I shall set out how I believe the Bill already provides what is needed in primary legislation in this area and give the noble Lord some assurance how we intend to ensure that adoption agencies and courts follow those principles in their practice.

The intention behind Amendment No. 1 is to ensure that the voice of the child is properly heard. The Government strongly believe that the child's wishes and feelings should be actively sought and fully taken into account at all stages of the adoption process. That is a key value underpinning our national adoption standards, which will themselves be subject to Section 7 guidance—although I recognise that I need to come back to the point that the noble Lord raised about that guidance. Those standards specify that,

    "every child should have his wishes and feelings listened to, recorded and taken into account. Where they are not acted on, the reasons for doing so will be explained to the child and properly recorded".

I take the point raised by the noble Lord, Lord Northbourne, about future consultation. I shall take up that matter to make sure that we consider his specific point.

The Bill underpins that philosophy. Under Clause 1(4)(a), courts and adoption agencies will be under a positive obligation to ascertain the child's wishes and feelings about all decisions relating to adoption and to take them into account, considering the child's age and understanding. They will need to do that by direct consultation with the child if the child is old enough. The assumption must be that even relatively young

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children will have a view that must be taken into account. Agencies will be expected to ascertain that directly.

I believe that the amendment is also aimed at ensuring that the child's words, as well as his/her wishes and feelings, should be communicated to the agency and the courts. Again, I have considerable sympathy, but it is more appropriate to leave the precise form of how the child's wishes and feelings are communicated to individual agencies and courts. We need to allow some flexibility in practice so that skilled professionals, whether they be social workers or officers of the courts service, can take the approach that they think best in communicating the views of children.

Our intention is that the precise procedure will be set out for adoption agencies in regulations and guidance and for the courts in court rules and guidance. The new regulations and guidance that we will make to accompany the implementation of the Bill will place explicit obligations on adoption agencies to consult the child, to record their views, to ensure that their views are considered in the decision-making process—for example by adoption panels—and, where they are not acted on, to record the reasons why not.

The detail will be subject to consultation but, for example, before any match between a child and a set of prospective adopters is considered by an agency adoption panel and before any decision is made, we expect the views of the child on the suggested match to be sought and taken into account, in the light of the child's age and understanding. Our current draft practice guidance to adoption agencies to support implementation of the national standards already makes that point.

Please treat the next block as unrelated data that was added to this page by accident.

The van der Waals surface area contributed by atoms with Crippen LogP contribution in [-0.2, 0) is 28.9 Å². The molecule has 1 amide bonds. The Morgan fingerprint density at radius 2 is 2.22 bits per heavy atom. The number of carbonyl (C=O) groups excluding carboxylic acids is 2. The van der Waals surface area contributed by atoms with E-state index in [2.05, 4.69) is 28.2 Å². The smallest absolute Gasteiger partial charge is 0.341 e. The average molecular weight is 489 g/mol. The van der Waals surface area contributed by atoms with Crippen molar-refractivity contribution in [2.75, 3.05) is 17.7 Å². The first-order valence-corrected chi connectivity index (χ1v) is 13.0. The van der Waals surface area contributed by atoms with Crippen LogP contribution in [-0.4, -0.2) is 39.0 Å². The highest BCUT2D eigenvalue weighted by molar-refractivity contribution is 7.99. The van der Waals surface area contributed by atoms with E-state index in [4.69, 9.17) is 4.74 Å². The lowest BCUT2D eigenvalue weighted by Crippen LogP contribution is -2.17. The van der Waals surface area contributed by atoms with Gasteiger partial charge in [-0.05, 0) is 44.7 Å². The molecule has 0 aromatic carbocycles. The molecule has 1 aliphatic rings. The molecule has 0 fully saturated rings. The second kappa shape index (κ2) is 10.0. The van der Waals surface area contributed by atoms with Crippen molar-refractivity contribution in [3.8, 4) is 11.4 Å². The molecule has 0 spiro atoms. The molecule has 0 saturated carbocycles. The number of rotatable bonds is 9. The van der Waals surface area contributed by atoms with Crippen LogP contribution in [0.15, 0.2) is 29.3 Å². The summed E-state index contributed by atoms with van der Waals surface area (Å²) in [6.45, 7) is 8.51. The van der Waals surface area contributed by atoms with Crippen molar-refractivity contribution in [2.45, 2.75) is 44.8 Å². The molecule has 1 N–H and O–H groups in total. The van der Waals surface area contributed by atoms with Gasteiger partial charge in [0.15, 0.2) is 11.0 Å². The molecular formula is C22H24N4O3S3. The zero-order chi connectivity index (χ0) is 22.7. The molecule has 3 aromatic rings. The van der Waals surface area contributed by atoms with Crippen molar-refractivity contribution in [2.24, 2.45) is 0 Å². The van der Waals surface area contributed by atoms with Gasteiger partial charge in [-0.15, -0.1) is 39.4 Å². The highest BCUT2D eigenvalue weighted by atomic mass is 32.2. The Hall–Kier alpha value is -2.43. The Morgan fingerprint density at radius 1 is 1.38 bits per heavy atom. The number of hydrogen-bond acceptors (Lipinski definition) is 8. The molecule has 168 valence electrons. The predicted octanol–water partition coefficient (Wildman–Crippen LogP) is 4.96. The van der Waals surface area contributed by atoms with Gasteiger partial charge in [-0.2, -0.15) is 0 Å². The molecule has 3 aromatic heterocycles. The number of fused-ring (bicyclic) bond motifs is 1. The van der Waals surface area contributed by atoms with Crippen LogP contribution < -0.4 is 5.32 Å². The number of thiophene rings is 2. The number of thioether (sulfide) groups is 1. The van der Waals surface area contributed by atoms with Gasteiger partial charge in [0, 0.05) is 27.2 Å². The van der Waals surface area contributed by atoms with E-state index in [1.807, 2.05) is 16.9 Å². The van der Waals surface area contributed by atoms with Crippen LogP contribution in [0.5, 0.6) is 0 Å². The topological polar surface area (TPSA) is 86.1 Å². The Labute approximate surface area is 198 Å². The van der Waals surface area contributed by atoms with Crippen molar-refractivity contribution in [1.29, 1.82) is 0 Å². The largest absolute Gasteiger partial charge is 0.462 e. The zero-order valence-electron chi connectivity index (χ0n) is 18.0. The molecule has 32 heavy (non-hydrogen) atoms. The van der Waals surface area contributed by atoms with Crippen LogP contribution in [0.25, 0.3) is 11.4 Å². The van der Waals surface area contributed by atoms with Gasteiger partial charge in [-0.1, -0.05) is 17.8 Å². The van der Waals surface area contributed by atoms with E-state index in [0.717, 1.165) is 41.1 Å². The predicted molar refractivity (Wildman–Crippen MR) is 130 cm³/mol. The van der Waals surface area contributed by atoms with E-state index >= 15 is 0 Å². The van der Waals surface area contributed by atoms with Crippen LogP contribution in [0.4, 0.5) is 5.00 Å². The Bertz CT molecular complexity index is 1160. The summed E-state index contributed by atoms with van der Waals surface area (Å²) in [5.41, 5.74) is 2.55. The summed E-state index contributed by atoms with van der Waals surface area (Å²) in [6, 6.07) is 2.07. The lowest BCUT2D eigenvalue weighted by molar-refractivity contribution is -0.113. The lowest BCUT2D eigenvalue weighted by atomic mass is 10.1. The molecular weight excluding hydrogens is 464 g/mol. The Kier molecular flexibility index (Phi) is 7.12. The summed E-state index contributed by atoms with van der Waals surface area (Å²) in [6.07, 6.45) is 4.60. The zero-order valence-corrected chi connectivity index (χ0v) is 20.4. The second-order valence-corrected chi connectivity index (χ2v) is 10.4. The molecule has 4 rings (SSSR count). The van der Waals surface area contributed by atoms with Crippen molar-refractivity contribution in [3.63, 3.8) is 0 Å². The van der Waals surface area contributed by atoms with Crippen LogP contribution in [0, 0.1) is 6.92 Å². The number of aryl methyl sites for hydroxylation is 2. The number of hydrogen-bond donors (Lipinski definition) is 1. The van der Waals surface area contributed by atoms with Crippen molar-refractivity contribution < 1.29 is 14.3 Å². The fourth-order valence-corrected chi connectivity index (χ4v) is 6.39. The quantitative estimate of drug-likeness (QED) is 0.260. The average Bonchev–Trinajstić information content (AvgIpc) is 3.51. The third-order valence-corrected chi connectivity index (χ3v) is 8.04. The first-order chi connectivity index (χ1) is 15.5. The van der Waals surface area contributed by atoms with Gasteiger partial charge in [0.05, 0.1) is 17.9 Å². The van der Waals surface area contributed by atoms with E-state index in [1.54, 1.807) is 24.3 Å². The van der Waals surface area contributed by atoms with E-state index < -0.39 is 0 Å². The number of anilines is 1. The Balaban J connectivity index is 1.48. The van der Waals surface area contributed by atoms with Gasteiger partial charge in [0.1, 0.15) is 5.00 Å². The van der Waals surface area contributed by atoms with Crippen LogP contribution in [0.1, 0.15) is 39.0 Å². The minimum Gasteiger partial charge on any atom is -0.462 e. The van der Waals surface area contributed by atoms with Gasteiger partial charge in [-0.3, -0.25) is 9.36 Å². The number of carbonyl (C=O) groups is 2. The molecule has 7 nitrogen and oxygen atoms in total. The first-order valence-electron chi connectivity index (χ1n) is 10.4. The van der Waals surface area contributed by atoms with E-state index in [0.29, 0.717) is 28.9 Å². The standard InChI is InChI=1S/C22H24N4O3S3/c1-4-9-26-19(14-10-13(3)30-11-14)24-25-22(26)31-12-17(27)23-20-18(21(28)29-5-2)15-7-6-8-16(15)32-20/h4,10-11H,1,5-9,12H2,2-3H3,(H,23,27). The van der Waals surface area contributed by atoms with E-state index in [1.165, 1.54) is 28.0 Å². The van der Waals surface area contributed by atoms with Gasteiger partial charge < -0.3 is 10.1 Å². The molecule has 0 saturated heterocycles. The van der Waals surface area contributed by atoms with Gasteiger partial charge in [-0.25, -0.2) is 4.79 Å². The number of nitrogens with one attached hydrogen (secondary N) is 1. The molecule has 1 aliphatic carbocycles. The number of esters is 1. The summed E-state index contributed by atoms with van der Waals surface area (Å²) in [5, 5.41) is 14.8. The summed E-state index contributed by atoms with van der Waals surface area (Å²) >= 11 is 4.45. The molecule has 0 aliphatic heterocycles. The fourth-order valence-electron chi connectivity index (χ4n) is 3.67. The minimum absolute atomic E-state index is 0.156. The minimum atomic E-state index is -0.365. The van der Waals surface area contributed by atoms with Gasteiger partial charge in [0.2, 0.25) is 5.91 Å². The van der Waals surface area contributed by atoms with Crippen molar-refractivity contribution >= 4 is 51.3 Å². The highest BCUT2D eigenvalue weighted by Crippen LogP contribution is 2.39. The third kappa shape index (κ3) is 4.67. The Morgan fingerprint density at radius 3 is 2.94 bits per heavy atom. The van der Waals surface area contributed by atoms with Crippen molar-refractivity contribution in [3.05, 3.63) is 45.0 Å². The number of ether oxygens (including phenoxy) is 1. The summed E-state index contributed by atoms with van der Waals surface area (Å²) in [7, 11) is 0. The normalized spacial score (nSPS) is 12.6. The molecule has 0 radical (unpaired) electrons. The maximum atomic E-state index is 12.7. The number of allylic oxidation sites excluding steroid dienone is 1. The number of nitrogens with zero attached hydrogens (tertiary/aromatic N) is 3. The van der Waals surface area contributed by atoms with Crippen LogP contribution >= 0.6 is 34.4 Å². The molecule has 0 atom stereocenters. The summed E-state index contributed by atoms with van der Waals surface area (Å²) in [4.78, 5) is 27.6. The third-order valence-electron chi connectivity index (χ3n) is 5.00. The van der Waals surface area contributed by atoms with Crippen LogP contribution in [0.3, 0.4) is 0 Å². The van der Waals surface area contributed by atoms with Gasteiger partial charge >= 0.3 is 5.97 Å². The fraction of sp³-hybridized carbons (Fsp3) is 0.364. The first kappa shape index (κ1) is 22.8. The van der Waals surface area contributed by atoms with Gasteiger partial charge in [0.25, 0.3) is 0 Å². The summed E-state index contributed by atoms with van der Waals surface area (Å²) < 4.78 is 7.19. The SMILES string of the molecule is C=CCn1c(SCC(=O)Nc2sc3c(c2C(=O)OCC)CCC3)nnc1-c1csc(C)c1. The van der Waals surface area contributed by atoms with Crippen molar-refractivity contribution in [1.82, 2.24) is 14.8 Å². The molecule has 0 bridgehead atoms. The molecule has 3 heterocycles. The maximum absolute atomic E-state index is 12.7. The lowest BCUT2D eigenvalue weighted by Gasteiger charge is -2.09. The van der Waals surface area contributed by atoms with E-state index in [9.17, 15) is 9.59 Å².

We would expect an adoption agency social worker to consult directly with a child of sufficient age and understanding and to communicate clearly the child's views to the agency adoption panel during the decision-making process. In doing so, it may be helpful for the worker to report directly what the child has said, but we need to leave that to professional judgment in each case.

Court rules will provide in certain circumstances that a children's guardian must be appointed to represent the child. We shall come to the detail of that on Amendment No. 4. Our intention is that a guardian will be appointed in placement order cases and in adoption order cases where the order is contested, though the courts will have the discretion to appoint a children's guardian in other cases when it is considered appropriate. The duties of the children's guardian will include ascertaining the child's views through direct contact and reporting them to the court.

Even where there is no guardian, the child's views will need to be conveyed to the court through the report to the court that every adoption agency must produce under Clause 43 and, potentially, through any general CAFCASS officer report that the court may commission under the powers in Clause 100. Again, the purpose of a report will be to communicate the

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child's view clearly to the court. Again, I think it best not to specify a precise format on the face of the Bill. It is also good practice among many members of the judiciary to consult the child in a sensitive and informal manner so that the judge can hear from them directly in their own words when they are of a sufficient age and understanding. I very much want to encourage that, but I do not think it would be wise to provide rigidly that that must happen. Even with the best intention, the court setting and the legal process can be intimidating and bewildering for children. Some cases may be very difficult for the child, particularly those that are contested by the parents or in which the child has been subject to past abuse and neglect. In such cases, it might be more sensitive and less distressing for the child not to have to attend court, even if it is not in open court, or to experience the legal process directly, but for their views to be taken by a professional CAFCASS officer or social worker, trained and skilled to work with children in precisely these difficult circumstances, and for those views then to be relayed to the courts.